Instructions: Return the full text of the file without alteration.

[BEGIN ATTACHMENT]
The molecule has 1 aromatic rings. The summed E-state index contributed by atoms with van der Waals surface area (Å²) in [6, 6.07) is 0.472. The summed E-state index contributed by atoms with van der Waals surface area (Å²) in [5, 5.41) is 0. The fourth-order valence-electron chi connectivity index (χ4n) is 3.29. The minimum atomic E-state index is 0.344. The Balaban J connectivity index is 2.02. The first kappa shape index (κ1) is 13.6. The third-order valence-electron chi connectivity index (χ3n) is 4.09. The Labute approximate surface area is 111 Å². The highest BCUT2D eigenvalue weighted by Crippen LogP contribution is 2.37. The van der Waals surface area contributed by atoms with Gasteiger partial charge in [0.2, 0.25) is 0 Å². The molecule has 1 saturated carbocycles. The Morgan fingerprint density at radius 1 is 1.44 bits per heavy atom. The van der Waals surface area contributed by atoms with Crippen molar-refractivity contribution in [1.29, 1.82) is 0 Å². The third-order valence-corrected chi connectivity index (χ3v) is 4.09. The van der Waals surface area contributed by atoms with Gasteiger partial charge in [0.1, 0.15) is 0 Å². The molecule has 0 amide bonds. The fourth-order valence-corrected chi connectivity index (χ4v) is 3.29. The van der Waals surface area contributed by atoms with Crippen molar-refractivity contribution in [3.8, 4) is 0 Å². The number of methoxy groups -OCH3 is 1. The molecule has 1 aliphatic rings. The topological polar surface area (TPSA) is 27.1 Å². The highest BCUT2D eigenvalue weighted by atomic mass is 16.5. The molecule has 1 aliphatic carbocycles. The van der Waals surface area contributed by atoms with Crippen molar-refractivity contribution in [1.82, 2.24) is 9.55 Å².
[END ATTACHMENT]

The molecule has 1 aromatic rings. The summed E-state index contributed by atoms with van der Waals surface area (Å²) in [6, 6.07) is 0.472. The summed E-state index contributed by atoms with van der Waals surface area (Å²) in [5, 5.41) is 0. The fourth-order valence-electron chi connectivity index (χ4n) is 3.29. The minimum atomic E-state index is 0.344. The Balaban J connectivity index is 2.02. The first kappa shape index (κ1) is 13.6. The third-order valence-electron chi connectivity index (χ3n) is 4.09. The Labute approximate surface area is 111 Å². The highest BCUT2D eigenvalue weighted by Crippen LogP contribution is 2.37. The van der Waals surface area contributed by atoms with Gasteiger partial charge in [0.2, 0.25) is 0 Å². The molecule has 1 saturated carbocycles. The Morgan fingerprint density at radius 1 is 1.44 bits per heavy atom. The van der Waals surface area contributed by atoms with Crippen molar-refractivity contribution in [1.29, 1.82) is 0 Å². The third-order valence-corrected chi connectivity index (χ3v) is 4.09. The van der Waals surface area contributed by atoms with Gasteiger partial charge in [0.1, 0.15) is 0 Å². The molecule has 0 amide bonds. The fourth-order valence-corrected chi connectivity index (χ4v) is 3.29. The van der Waals surface area contributed by atoms with Crippen molar-refractivity contribution in [3.8, 4) is 0 Å². The number of methoxy groups -OCH3 is 1. The molecule has 1 aliphatic rings. The topological polar surface area (TPSA) is 27.1 Å². The highest BCUT2D eigenvalue weighted by atomic mass is 16.5. The molecule has 1 aliphatic carbocycles. The van der Waals surface area contributed by atoms with Crippen molar-refractivity contribution in [1.82, 2.24) is 9.55 Å².